At 1040 GMT on 12 April, a female presenter discussed “the means that tyrants follow when they feel that defeat is approaching”.

“When tyrants feel that defeat is approaching, they resort to deception and evasion. These are the last cards that are being revealed now; a mediation whose price the tyrant is paying in advance now. He is dispatching his agents here and there to mediate anew for his stay. Once again he is tampering with Libya’s wealth. He and his sons are looting as they want without supervision or accountability. Once again they are arresting, killing and torturing prisoners. This is what Al-Qadhafi is doing… The Turkish mediation comes, then it is followed by the African mediation. His safes are still full of the people’s money that makes him able to pay to remain anew on his fragile seat of power.”

“We should listen carefully to all those who want to mediate… We do not reject all mediation, but we will listen to what they are going to say… We, the free people of Libya, can now dictate our demands.”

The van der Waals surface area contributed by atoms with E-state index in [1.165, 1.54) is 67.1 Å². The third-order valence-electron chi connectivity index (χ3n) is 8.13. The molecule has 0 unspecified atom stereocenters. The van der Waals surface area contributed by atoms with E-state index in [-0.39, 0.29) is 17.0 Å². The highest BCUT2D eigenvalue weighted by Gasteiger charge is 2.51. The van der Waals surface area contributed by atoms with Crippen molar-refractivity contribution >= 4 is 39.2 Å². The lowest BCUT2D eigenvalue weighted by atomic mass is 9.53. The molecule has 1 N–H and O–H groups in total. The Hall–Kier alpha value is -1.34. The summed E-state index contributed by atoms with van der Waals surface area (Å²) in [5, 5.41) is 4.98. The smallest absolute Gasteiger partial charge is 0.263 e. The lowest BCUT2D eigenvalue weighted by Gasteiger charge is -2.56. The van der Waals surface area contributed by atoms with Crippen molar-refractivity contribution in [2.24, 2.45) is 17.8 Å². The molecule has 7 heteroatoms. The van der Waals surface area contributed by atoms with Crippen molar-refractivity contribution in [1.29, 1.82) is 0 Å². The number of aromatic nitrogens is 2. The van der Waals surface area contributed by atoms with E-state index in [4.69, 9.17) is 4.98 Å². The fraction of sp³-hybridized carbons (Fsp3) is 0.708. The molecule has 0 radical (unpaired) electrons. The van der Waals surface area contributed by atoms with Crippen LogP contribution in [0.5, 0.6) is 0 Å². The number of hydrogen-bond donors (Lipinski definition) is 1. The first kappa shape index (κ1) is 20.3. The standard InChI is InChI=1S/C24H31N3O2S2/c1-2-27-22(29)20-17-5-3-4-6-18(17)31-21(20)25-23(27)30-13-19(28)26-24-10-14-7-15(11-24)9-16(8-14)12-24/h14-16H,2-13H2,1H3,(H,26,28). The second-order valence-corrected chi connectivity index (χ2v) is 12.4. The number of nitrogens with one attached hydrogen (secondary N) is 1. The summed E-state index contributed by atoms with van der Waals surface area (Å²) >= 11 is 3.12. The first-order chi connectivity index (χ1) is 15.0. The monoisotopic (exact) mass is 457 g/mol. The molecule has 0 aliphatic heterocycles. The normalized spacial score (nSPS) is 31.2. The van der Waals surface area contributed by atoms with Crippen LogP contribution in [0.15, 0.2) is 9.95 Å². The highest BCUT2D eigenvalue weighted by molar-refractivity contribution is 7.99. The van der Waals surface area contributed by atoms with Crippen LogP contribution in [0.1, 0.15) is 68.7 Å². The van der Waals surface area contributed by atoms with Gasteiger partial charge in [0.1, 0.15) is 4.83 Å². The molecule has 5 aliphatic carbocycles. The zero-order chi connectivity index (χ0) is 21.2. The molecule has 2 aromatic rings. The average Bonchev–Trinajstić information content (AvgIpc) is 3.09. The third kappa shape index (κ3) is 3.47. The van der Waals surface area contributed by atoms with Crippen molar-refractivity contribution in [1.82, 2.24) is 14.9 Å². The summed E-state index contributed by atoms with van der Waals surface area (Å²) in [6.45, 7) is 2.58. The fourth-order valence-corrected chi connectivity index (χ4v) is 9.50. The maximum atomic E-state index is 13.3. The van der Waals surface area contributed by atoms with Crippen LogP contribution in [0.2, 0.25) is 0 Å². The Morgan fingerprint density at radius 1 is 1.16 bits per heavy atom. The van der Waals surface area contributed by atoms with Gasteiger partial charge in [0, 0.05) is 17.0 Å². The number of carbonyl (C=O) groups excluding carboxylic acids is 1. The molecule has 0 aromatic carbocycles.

At 1045 GMT, female presenter Intisar Fa’iz presented a 20-minute press review from a variety of Libyan and pan-Arab newspapers, including Intifadat al-Ahrar, Libya al-Ahrar, Biladuna, the London-based Al-Sharq al-Awsat, Al-Dustur, Oman al-Yawm.

At 1100 GMT, an unidentified woman announcer read a poem by poet Ahmad Matar. The radio then carried the Dhuhr call to prayers. Then a presenter read two more poems…

At 1145 GMT, an unidentified announcer introduced someone called Idris from Al-Marj to discuss “a demonstration to be staged today to support the Doha initiative.” Idris said the demonstration would stress that the first condition in any initiative should be the stepping down of Al-Qadhafi.